Tested: Hornady’s new Bore Driver FTX Redefines Muzzleloader Bullet Performance
By: Mike Dickerson
Hornady, which has long been an innovator in new bullets and cartridges, is not your average ammunition maker. In just the past 25 years, the company has created the 17 HMR, which rewrote the rules of rimfire performance, and collaborated with Ruger in creating the 204 Ruger, 300, and 338 Ruger Compact Magnums, 375 Ruger and 416 Ruger. Hornady then created the wildly successful 6.5 mm Creedmoor and followed that up with the 6 mm Creedmoor and the 300 PRC.
Now Hornady is at it again with a new bullet, called Bore Driver FTX, that redefines performance for muzzleloader projectiles. Hornady’s goal was to deliver maximum accuracy and lethality in a bullet that’s also easy and fast to load. Based on the results of testing the bullet in my 50 Cal. Thompson Center Triumph muzzleloader Hornady has succeeded admirably.
Bore Driver FTX bullets are initially offered in 50-caliber with a weight of 290-grains. These bullets do not use a sabot. Instead, they employ a polymer gas-seal base with a post that fits into the bottom of the bullet. Upon ignition, the post expands to firmly engage the inside of the bullet while short, centering petals grip the boattail bottom of the bullet as the polymer base engages the rifling. This expanding post also causes the bullet itself to expand a bit, helping the bullet engage the rifling as it spins down the bore. Thus, bullets are better stabilized in flight, and that can contribute to better accuracy.
The bullet was designed for controlled expansion at muzzleloader velocities. The jacket at the nose of the bullet is thinner than it is at the base, and the bullet has Hornady’s FlexTip to reliably initiate expansion, even at relatively low velocities, while making the bullet more aerodynamic. It has a copper jacket versus copper plating that works in combination with an interlock ring, which locks the jacket to the core. This ensures deep penetration as well as expansion, and all of these elements combine to create a genuine, high-performance muzzleloader bullet. For convenience, the bullets come in tubes that can be used as speed loaders and are easily carried afield.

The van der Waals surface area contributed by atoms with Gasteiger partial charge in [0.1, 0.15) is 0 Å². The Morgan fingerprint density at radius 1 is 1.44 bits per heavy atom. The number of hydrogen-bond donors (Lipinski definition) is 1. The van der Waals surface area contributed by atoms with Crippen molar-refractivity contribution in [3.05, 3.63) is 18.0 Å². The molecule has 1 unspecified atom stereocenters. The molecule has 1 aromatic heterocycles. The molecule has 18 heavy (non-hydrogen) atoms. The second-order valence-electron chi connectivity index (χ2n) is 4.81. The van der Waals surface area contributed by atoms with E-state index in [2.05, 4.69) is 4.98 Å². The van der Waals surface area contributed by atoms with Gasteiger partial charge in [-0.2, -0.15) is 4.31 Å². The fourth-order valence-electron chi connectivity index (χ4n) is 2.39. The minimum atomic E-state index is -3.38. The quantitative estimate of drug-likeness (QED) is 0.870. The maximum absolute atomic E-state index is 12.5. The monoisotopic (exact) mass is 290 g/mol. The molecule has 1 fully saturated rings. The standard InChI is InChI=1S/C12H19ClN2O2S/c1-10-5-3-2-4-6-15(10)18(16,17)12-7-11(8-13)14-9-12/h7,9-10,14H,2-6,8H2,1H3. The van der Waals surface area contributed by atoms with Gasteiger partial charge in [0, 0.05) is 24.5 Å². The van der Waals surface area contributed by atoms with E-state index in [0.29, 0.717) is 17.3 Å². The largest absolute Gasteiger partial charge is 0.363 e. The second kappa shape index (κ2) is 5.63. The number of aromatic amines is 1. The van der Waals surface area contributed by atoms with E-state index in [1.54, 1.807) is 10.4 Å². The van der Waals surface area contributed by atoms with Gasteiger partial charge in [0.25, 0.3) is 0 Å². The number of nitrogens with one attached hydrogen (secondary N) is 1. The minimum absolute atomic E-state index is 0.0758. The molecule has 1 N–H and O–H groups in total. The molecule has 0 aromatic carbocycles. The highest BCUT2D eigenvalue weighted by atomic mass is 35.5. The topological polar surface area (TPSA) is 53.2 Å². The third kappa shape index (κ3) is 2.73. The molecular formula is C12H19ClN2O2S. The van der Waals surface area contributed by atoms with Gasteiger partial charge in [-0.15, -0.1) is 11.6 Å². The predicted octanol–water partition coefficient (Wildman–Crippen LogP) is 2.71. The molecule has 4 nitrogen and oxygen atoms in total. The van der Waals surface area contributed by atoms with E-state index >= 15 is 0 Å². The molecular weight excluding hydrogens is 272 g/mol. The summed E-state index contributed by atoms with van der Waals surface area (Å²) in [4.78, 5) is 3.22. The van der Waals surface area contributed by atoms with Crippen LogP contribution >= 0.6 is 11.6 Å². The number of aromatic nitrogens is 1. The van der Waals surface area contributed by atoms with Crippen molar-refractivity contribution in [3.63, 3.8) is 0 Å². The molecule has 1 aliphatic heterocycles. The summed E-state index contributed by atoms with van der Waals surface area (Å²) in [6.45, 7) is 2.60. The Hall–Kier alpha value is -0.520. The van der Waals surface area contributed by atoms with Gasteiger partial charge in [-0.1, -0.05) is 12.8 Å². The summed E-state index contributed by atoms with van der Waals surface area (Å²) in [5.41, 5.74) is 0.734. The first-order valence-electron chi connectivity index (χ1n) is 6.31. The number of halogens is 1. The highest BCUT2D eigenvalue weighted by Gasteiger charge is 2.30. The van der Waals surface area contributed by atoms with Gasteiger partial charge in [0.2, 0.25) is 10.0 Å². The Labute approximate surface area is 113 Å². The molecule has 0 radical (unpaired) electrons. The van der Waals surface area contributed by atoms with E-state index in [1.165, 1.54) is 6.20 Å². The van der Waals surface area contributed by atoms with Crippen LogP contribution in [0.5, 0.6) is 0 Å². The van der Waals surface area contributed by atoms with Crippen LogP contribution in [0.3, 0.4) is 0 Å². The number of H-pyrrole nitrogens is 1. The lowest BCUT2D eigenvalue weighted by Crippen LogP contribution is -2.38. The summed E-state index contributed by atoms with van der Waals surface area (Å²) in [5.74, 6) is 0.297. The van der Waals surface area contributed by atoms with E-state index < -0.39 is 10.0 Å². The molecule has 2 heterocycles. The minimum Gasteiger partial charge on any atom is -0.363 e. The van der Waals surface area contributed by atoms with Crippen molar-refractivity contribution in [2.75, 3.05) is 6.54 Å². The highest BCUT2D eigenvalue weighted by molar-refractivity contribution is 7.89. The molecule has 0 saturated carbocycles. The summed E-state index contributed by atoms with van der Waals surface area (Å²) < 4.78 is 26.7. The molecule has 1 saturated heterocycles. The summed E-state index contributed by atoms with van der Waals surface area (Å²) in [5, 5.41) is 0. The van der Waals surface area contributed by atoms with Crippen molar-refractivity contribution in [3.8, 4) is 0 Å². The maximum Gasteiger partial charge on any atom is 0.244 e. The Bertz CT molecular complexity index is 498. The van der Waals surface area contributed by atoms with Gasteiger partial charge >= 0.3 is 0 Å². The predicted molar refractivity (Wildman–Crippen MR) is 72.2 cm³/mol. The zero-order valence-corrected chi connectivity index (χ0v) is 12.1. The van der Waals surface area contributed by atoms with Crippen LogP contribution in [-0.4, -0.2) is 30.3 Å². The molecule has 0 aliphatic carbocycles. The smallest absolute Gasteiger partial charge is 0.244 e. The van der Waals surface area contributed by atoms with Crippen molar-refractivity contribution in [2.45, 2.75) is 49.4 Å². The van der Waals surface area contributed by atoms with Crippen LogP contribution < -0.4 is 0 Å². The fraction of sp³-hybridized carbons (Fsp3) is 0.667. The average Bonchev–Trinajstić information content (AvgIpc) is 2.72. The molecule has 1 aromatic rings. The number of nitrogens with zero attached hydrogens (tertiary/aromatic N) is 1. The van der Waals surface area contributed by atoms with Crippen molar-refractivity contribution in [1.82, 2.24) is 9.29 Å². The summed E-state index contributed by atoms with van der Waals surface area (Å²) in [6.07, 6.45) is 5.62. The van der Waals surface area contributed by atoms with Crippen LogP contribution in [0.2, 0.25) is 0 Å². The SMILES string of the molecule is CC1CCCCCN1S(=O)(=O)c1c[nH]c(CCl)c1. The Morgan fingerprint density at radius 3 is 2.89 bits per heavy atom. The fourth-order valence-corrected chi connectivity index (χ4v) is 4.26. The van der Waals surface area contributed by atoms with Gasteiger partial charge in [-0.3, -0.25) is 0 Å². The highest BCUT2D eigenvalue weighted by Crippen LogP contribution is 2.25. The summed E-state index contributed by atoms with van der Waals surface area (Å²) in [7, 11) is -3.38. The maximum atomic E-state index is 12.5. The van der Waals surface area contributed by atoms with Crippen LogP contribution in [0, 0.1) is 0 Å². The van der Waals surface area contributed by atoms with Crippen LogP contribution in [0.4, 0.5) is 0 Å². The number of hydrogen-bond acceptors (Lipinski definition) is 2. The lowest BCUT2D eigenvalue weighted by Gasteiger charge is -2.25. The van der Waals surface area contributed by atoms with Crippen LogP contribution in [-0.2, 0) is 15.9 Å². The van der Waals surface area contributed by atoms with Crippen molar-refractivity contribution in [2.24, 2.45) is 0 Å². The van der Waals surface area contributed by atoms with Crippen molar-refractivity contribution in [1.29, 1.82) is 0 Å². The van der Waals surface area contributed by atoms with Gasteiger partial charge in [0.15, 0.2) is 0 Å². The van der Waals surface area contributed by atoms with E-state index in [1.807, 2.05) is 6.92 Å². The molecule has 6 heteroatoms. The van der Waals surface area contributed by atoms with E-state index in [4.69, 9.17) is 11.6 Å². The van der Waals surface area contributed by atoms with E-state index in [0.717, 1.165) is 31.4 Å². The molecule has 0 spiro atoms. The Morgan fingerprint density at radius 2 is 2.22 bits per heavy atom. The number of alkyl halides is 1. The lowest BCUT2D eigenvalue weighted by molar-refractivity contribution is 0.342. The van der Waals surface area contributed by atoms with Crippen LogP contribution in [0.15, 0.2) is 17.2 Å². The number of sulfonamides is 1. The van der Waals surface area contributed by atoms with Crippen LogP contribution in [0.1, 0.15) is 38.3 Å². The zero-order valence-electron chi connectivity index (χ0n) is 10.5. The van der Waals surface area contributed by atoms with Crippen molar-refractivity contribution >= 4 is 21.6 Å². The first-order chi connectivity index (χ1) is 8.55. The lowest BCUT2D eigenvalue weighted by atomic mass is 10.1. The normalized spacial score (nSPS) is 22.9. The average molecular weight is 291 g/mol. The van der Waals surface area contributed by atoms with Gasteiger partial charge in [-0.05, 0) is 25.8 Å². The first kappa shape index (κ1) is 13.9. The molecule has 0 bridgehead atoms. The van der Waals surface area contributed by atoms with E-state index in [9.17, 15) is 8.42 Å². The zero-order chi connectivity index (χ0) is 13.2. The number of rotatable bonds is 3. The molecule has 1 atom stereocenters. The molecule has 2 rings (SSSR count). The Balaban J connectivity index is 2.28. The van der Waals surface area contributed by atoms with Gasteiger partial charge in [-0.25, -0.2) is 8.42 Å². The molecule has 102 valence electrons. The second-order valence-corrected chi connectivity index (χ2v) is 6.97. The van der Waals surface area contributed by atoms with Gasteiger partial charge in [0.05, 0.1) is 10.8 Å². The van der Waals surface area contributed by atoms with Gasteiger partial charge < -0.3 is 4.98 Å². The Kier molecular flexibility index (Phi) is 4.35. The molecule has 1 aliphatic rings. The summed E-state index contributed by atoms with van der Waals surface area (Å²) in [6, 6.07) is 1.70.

In testing, I found that the bullets were easy to load, even after multiple shots. It took a little force to get them started down the muzzle, as it does with most any muzzleloader projectile, but after that, it didn’t take much pressure to push bullets down the bore and seat them with consistent pressure atop the powder charge.
For testing at the range, I loaded my old TC Triumph with 100 grains of Pyrodex in the form of two 50-grain pellets and clocked the bullets at an average muzzle velocity of 1415 fps. Adding another 50-grain pellet, for a max load of 150 grains, pushed velocity to 1575 fps. That translates into about 1,290 ft. lbs. of muzzle energy with the 100-grain charge and about 1,600 ft. lbs. of energy with the 150-grain charge. That may not sound terribly impressive, but remember the bullet is making a 50-caliber hole upon entry, and it’s designed to both expand and penetrate at slower muzzleloader velocities.
Accuracy results were impressive, considering all the variables that can impact muzzleloader accuracy. Shooting three, three-shot groups at 100 yards produced average groups measuring just 1.09 inches and a best group of 0.70 inches. I’m happy anytime I can get inch-and-a-half groups from any muzzleloader, so accuracy results with the Bore Driver FTX bullets came as a pleasant surprise. These bullets will definitely see some use in my TC Triumph in the future. See them at your dealer, or for more information, contact Hornady Manufacturing; Tel.: (800) 338-3220; Web: www.hornady.com.